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By JOSH MARGOLIN of the New York Post
August 12, 2011
It will take an additional $2 billion to rebuild the site of the 2001 terror attacks, as compared to the financial plan announced three years ago by agency chief Chris Ward, documents obtained by The Post reveal.
For years, top management scrambled to cover up the budget-busting numbers.
“Everybody knew that it wasn’t the full numbers,” one expert on PA finances said. “Everybody knew the numbers were off from the start.”
And it could get much worse: The overruns could quickly balloon to nearly $2.7 billion.
That doomsday budget scenario would come if the agency doesn’t get a planned $650 million in reimbursements from the 9/11 Memorial Foundation, the cash-strapped MTA and the state Transportation Department.
Drivers can sound off on the toll increases at public hearings scheduled for Tuesday. The agency’s board will vote on the package next Friday.
The astonishing overruns were brought about by top agency management, who bungled their assessment of the project’s costs in 2008. Now motorists are picking up the tab.
The secret agency documents revealed:
* Construction of the centerpiece 1 WTC Tower has overrun projections by $186 million.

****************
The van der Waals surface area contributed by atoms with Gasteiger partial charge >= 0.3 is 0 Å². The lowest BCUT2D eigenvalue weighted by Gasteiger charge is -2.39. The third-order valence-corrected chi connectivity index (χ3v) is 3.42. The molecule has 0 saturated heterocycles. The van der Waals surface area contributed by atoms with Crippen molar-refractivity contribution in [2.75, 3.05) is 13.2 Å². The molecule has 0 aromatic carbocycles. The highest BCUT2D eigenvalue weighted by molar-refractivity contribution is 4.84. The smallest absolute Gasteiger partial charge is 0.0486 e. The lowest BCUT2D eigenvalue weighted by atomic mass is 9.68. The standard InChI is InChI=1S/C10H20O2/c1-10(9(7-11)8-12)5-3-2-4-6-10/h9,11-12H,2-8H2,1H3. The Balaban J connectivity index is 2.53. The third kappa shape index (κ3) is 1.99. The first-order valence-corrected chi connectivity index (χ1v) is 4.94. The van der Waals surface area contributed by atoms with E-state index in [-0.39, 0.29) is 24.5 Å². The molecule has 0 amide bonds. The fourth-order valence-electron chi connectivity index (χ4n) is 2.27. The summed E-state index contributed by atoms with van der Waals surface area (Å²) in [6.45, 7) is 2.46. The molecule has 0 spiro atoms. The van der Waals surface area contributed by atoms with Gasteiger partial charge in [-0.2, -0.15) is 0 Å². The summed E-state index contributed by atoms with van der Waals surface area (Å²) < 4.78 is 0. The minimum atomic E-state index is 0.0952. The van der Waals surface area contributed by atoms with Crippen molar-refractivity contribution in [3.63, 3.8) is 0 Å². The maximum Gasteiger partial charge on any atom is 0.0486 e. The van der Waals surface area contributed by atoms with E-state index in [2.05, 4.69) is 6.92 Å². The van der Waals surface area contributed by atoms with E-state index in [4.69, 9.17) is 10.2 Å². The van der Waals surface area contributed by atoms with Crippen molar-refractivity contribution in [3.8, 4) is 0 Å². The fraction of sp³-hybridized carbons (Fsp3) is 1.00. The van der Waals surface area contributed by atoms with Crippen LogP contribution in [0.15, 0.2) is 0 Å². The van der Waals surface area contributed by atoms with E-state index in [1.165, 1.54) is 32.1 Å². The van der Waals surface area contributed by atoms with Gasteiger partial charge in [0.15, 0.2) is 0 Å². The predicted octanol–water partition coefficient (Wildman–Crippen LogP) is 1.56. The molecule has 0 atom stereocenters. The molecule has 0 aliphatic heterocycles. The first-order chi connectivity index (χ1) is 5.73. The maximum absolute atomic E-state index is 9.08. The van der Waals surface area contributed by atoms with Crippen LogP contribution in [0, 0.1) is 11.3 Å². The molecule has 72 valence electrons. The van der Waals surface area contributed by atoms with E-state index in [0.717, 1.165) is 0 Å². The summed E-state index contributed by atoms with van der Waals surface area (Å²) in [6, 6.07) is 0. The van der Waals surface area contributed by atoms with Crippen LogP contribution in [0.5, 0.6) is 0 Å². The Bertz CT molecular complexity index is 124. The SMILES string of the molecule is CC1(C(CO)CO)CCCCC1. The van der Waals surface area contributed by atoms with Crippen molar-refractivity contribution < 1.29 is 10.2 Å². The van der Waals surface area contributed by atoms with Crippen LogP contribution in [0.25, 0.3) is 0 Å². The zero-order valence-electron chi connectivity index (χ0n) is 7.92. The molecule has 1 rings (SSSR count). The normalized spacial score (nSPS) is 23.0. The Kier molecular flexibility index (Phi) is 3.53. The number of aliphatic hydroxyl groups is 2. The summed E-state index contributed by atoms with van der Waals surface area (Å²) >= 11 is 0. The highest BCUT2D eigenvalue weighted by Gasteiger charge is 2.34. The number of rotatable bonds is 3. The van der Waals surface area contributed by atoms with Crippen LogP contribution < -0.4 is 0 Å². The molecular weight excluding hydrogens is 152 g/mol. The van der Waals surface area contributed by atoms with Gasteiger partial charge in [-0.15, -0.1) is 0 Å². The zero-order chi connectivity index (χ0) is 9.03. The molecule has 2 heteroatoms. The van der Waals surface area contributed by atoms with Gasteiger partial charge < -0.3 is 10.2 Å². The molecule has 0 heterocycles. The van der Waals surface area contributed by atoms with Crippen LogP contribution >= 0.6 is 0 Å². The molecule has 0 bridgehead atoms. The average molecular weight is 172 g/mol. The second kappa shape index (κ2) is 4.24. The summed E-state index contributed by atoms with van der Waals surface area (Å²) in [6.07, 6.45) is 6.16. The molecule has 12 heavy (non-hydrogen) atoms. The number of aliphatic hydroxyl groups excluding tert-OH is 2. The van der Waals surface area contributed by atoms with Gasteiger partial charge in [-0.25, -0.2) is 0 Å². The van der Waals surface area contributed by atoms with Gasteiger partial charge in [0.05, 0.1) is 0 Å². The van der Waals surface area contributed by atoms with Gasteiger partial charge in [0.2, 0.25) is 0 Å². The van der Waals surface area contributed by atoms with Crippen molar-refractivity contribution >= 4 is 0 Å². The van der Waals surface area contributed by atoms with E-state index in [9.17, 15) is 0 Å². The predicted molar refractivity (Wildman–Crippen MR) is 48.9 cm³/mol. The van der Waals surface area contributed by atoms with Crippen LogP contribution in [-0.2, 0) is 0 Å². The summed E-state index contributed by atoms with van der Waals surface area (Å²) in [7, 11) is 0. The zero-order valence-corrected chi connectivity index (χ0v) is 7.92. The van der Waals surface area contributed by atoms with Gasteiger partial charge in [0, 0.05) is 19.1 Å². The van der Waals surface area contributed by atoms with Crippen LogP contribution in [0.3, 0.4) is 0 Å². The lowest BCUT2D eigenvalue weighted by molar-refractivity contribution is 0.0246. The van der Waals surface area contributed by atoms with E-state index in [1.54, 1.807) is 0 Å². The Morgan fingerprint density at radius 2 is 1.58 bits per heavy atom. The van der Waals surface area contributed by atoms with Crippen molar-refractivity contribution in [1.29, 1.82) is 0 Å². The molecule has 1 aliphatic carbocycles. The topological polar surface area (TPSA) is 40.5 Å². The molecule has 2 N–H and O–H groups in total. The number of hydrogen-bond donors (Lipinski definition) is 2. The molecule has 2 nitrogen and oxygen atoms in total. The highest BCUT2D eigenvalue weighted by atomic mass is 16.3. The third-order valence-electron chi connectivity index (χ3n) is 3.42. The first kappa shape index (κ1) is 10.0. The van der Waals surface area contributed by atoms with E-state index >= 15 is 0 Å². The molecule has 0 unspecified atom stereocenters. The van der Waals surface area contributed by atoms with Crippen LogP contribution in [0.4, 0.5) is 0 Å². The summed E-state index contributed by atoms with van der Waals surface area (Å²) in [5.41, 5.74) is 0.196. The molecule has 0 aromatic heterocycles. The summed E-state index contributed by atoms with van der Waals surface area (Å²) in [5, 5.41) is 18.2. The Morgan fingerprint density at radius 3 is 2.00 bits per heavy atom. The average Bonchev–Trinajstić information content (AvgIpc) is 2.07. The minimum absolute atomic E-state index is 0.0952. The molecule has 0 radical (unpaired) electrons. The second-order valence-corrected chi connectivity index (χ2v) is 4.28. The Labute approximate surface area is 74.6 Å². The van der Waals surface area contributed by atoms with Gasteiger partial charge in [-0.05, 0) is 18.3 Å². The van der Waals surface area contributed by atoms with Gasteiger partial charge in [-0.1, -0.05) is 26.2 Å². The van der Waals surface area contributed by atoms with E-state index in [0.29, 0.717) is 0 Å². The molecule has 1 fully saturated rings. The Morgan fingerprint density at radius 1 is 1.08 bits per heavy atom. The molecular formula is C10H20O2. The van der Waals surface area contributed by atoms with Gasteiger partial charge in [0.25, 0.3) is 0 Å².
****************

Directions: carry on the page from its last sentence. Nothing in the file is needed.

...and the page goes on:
* The transportation hub has run $200 million off the rails.
* And undefined “other site infrastructure” work has increased by $422 million.
The PA declined to comment.
The agency — which operates the WTC, the Hudson River and Staten Island crossings, the PATH and JFK, La Guardia and Newark airports — already said it’s running out of Ground Zero funds, without explaining why.
It turns out that officials were not candid about the agency’s finances — even as construction lumbered ahead.
Just months after Ward laid out his October 2008 financial plan — saying the construction costs would be about $9.7 billion — agency officials quietly began slipping the cost increases into official documents.
“We were ready to take the [public] hit,” said one ranking agency source. “But nobody caught it.”
But years later, the bills started coming due.
Last Friday, the agency proposed massive fare hikes on the George Washington Bridge, the Holland and Lincoln tunnels and the bridges that connect Staten Island to New Jersey.
For E-ZPass drivers, tolls would increase by $4 in September and then $2 more in 2014. Cash-paying motorists would see their tolls increase $7, to $15 total next month, and then to $17 total in three years.
PATH fares would increase by $1, to $2.75 — more than the price of an MTA subway ride.
The PA says the new tolls would rake in $1 billion, which would help pay off current debts and help borrow more construction cash.
Gov. Cuomo and New Jersey Gov. Chris Christie, who control the agency, said they were shocked by the hikes and will reject them. But they haven’t said how big an increase they will accept.
Spokesmen for the governors declined to comment.